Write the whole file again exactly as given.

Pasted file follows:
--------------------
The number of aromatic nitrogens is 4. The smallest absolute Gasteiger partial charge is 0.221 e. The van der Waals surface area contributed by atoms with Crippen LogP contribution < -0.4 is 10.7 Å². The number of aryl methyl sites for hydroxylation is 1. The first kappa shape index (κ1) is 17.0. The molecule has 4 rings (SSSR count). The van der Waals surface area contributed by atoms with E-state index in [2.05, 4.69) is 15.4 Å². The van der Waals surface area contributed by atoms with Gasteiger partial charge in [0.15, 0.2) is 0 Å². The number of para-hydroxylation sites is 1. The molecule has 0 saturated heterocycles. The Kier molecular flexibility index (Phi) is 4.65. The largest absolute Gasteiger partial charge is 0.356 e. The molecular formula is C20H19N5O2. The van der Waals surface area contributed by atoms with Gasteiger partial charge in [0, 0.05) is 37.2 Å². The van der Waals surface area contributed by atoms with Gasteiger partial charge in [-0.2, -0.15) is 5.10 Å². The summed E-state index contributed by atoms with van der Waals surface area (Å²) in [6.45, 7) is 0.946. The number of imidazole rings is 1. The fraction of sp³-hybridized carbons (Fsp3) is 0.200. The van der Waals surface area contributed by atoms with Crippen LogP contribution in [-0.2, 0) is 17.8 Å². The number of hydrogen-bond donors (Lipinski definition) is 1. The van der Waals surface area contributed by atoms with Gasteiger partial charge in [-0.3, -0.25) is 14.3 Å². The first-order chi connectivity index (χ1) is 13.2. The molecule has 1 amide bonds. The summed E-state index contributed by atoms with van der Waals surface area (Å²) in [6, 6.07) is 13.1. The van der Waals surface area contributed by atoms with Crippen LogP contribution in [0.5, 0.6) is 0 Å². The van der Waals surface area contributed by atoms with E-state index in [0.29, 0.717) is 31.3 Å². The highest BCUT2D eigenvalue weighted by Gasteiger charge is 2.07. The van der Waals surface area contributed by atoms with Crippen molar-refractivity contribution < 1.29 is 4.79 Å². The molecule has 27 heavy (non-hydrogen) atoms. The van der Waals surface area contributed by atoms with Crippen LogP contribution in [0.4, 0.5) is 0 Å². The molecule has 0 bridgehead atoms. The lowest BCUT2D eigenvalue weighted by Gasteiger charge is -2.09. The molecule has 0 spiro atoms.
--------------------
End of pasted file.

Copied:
The number of aromatic nitrogens is 4. The smallest absolute Gasteiger partial charge is 0.221 e. The van der Waals surface area contributed by atoms with Crippen LogP contribution < -0.4 is 10.7 Å². The number of aryl methyl sites for hydroxylation is 1. The first kappa shape index (κ1) is 17.0. The molecule has 4 rings (SSSR count). The van der Waals surface area contributed by atoms with E-state index in [2.05, 4.69) is 15.4 Å². The van der Waals surface area contributed by atoms with Gasteiger partial charge in [0.15, 0.2) is 0 Å². The number of para-hydroxylation sites is 1. The molecule has 0 saturated heterocycles. The Kier molecular flexibility index (Phi) is 4.65. The largest absolute Gasteiger partial charge is 0.356 e. The molecular formula is C20H19N5O2. The van der Waals surface area contributed by atoms with Gasteiger partial charge in [0, 0.05) is 37.2 Å². The van der Waals surface area contributed by atoms with Gasteiger partial charge in [-0.2, -0.15) is 5.10 Å². The summed E-state index contributed by atoms with van der Waals surface area (Å²) in [6.45, 7) is 0.946. The number of imidazole rings is 1. The fraction of sp³-hybridized carbons (Fsp3) is 0.200. The van der Waals surface area contributed by atoms with Crippen LogP contribution in [-0.2, 0) is 17.8 Å². The number of hydrogen-bond donors (Lipinski definition) is 1. The van der Waals surface area contributed by atoms with Gasteiger partial charge in [-0.3, -0.25) is 14.3 Å². The first-order chi connectivity index (χ1) is 13.2. The molecule has 1 amide bonds. The summed E-state index contributed by atoms with van der Waals surface area (Å²) in [6, 6.07) is 13.1. The van der Waals surface area contributed by atoms with Crippen LogP contribution in [0.5, 0.6) is 0 Å². The van der Waals surface area contributed by atoms with E-state index in [0.29, 0.717) is 31.3 Å². The highest BCUT2D eigenvalue weighted by Gasteiger charge is 2.07. The van der Waals surface area contributed by atoms with Crippen molar-refractivity contribution < 1.29 is 4.79 Å². The molecule has 27 heavy (non-hydrogen) atoms. The van der Waals surface area contributed by atoms with Crippen LogP contribution in [0.4, 0.5) is 0 Å². The molecule has 0 bridgehead atoms. The lowest BCUT2D eigenvalue weighted by Gasteiger charge is -2.09. The molecule has 0 spiro atoms.